Q&A: Biosimilar Access, Pricing in the Spotlight


Since biosimilars first launched, unique pricing incentives and strategies have been created to incentives adoption.

Lakesha Farmer, Senior Director, Strategic Accounts, ION Oncology Practice Network at Cencora, sat down with Drug Topics at AXS24, the Asembia Specialty Pharmacy Summit, to discuss the biosimilar adoption, access, and pricing.

Drug Topics: What is being done to incentivize the adoption of biosimilars by providers?

Lakesha Farmer: The obvious incentive is lower costs; this is why they were brought to market. Biosimilar agents are, on average, about 50% lower in cost across all specialties in comparison to their reference products. This is a major win for providers in health care systems. Since their introduction to the market, we have seen some very unique pricing incentives and strategies created to incentivize the adoption of these agents. Most recently, we have seen manufacturers take a non-branded and branded approach to the launch of their biosimilars, which offers a low wholesale acquisition cost [WAC] and a high wholesale acquisition cost. This new pricing approach is currently being seen with insulin biosimilars as well as adalimumab biosimilars. By taking the low-WAC and high-WAC approach to pricing, this caters to all payers and plans based upon preference and increases coverage in access to biosimilars for patients.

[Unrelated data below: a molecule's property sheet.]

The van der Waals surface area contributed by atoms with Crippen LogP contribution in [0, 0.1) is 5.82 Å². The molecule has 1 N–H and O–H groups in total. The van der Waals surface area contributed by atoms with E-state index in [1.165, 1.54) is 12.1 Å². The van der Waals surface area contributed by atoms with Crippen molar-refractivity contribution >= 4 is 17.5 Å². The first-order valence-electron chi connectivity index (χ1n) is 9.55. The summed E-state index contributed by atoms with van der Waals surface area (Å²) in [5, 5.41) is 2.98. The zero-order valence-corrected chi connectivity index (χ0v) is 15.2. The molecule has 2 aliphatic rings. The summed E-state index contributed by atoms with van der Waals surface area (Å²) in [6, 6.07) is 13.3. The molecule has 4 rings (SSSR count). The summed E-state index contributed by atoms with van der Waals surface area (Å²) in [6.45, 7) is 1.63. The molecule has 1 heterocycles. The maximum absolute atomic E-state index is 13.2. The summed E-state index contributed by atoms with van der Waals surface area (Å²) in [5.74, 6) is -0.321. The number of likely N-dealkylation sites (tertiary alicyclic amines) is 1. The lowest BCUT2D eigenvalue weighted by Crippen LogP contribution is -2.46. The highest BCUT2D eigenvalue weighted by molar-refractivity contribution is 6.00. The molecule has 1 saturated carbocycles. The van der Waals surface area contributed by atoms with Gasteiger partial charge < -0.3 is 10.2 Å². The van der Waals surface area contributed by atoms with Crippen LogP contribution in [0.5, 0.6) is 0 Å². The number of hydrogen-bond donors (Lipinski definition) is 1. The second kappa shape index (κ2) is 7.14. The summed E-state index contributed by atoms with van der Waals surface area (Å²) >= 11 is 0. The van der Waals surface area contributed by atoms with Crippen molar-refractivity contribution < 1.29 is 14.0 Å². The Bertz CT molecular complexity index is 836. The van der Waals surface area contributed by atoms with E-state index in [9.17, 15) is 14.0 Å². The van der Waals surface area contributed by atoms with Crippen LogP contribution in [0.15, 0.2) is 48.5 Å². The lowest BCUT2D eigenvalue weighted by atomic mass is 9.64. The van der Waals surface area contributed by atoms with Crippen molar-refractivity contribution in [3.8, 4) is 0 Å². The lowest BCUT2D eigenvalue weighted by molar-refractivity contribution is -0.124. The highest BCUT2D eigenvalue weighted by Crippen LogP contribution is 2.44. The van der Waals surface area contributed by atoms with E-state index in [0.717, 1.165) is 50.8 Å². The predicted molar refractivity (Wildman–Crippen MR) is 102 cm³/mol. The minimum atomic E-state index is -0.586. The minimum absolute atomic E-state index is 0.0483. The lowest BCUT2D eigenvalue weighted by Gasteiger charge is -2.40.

Biosimilars are increasingly important in the health care system. | image credit: lexiconimages - stock.adobe.com

Biosimilars are increasingly important in the health care system. | image credit: lexiconimages - stock.adobe.com